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Water Levels Low in Northern Maryland

U.S. Department of the Interior
U.S. Geological Survey

Wendy McPherson (
Maryland-Delaware-D.C. Water Science Center
5522 Research Park Drive
Baltimore, MD 21228
FAX: (443)498-5510

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Updated: October 5 , 2001

Streamflow and Groundwater levels were approaching record lows in northern Maryland at the end of September according to hydrologists at the U.S. Geological Survey (USGS) in Baltimore, Maryland. Streamflow was below normal at Deer Creek (57% below average), Little Falls, Conococheague Creek, Monocacy River, Antietam Creek, Savage River, Wills Creek, and Casselman River. Record low Groundwater levels were set in observation wells in Carroll and Washington Counties and wells in Harford and Baltimore Counties continue to be below normal.

While these low streamflow and Groundwater levels may not yet be a serious problem, continued lack of precipitation in northern Maryland could aggravate the situation as fall progresses.

Streamflow entering the Chesapeake Bay in September averaged 57 bgd (billion gallons per day), which is 43 percent below the long-term average (see graphs at For the 2001 water year (October 2000 through September 2001), the total inflow to the Chesapeake Bay was 403 bgd (billion gallons per day), which is 25 percent less than the 2000 water year (535 bgd). The water year begins October 1 each year and is used by hydrologists because it is the time when streamflows are generally lowest across the nation. Groundwater levels and soil moisture levels are also low at this time because the replenishing rains of autumn usually have not begun.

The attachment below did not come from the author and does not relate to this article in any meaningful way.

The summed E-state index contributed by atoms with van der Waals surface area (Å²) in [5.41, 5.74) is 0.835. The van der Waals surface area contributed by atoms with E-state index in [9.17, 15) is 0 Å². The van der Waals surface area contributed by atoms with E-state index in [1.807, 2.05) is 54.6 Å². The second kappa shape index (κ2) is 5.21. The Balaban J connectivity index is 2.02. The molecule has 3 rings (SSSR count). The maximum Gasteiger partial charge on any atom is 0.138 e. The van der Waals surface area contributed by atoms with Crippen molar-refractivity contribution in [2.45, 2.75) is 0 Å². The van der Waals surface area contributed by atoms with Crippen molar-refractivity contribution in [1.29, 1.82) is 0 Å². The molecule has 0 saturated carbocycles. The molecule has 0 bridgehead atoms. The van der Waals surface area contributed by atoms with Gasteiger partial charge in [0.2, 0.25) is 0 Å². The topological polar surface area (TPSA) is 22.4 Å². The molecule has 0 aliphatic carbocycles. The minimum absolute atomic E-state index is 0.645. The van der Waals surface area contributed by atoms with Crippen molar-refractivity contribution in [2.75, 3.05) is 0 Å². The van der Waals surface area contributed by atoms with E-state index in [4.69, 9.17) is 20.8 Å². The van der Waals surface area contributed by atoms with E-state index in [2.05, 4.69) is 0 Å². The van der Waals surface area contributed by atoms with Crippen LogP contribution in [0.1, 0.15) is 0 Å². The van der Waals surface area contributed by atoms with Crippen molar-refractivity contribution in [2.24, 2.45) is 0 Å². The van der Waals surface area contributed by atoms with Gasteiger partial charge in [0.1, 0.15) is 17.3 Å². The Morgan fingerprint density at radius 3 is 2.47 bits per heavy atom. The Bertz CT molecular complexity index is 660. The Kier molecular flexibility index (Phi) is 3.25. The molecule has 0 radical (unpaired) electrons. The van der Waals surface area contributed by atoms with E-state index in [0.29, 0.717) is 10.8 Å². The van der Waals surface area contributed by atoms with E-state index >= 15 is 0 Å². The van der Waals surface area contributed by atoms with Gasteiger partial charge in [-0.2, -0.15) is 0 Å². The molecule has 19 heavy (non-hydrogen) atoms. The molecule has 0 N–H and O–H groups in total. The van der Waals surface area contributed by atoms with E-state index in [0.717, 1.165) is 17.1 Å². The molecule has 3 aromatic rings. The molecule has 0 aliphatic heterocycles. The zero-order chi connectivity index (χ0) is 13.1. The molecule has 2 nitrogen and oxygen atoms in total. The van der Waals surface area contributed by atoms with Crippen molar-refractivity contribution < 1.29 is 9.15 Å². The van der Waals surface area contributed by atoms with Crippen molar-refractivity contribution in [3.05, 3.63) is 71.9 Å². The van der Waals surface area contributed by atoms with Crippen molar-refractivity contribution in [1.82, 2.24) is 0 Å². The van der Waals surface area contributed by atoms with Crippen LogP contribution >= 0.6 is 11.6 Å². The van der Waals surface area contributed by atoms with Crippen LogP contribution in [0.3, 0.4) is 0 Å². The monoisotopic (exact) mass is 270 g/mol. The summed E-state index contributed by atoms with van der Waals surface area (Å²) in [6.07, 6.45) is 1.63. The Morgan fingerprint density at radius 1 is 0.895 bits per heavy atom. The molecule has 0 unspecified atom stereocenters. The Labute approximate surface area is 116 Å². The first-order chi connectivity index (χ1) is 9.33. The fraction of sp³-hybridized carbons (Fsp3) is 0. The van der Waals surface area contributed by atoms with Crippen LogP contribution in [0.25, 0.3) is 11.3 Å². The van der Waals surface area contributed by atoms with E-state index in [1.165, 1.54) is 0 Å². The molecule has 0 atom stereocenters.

Streamflow at the Potomac River near Washington, D.C., was 21 percent below normal for September. Storage in the Baltimore Reservoir system decreased to 81 percent of capacity in September.

Groundwater levels on the Eastern Shore and in Delaware were normal to above normal, and in the rest of Maryland and Delaware Groundwater levels decreased but remained in the normal range (see graphs at

As the Nation's largest water, earth and biological science, and civilian mapping agency, the USGS works in cooperation with more than 2,000 organizations across the country to provide reliable, impartial scientific information to resource managers, planners, and other customers. This information is gathered in every state by USGS scientists to minimize the loss of life and property from natural disasters, contribute to the sound conservation and the economic and physical development of the nation's natural resources, and enhance the quality of life by monitoring water, biological, energy, and mineral resources.

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